Bringing together paintings, drawings, tear sheets, magazine covers, and prints of Rockwell study photographs results in a frame-by-frame view of the development of some of Rockwell’s most indelible images.
Early in his career, Rockwell hired professional models to pose for the characters in his paintings. Beginning in the mid-1930s, however, the evolving naturalism of his work led him to embrace photography. For Rockwell, the camera brought a new flesh-and-blood realism to his work, and opened a window to the keenly observed authenticity that defines his art. Working with friends and neighbors rather than professional models fired Rockwell’s imagination by providing a wide array of everyday faces.
Rockwell’s studio sessions allowed him to carefully orchestrate each element of his design for the camera, selecting props and locations, choosing and directing his models, even getting in on the action to pose and perform. Rockwell staged his photography much as a film director works with a cinematographer, instructing his cameramen when to shoot, yet never personally firing the shutter. He created dozens, perhaps hundreds of photographs for each new subject, sometimes capturing complete compositions and other times jigsawing together separate pictures of individual elements.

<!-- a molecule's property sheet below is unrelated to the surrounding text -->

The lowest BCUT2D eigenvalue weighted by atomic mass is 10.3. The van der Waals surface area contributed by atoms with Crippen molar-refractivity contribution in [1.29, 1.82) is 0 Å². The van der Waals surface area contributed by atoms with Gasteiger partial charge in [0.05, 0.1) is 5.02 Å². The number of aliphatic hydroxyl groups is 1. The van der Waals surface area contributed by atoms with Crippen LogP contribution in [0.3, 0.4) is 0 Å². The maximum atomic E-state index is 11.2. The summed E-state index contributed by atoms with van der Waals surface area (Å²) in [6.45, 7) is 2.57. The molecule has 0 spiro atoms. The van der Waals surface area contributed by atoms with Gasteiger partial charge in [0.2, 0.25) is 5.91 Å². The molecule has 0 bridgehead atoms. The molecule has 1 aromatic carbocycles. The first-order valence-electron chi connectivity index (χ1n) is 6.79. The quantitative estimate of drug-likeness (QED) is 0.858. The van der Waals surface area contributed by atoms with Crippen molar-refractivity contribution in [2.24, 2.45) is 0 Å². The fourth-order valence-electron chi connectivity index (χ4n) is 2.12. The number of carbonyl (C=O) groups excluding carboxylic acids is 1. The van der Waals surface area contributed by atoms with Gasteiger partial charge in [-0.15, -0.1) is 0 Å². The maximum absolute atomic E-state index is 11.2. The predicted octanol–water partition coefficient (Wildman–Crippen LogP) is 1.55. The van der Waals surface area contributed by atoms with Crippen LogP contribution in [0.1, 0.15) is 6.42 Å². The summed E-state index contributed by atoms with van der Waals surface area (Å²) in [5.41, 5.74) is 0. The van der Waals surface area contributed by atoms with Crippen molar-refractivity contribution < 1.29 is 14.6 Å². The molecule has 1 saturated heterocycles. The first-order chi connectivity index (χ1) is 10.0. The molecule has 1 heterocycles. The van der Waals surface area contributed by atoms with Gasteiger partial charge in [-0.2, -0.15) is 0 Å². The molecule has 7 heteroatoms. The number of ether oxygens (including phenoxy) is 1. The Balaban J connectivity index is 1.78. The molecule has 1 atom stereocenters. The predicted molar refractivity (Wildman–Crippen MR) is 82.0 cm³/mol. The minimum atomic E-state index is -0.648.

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This exhibition has been organized by the Norman Rockwell Museum in Stockbridge, Massachusetts.
The Elizabeth Huth Coates Charitable Foundation of 1992 is generously giving major funding.
The Director’s Circle and the Host Committee are providing additional support.
Norman Rockwell, The Runaway (detail), 1958. Oil on canvas. Cover study for The Saturday Evening Post, September 20, 1958. Licensed by Norman Rockwell Licensing, Niles, IL. Norman Rockwell Museum Collections.
Norman Rockwell, The Runaway (detail), 1958. Tear Sheet. Cover illustration for The Saturday Evening Post, September 20, 1958. ©1958 SEPS: Licensed by Curtis Publishing, Indianapolis, IN. Norman Rockwell Museum Collections.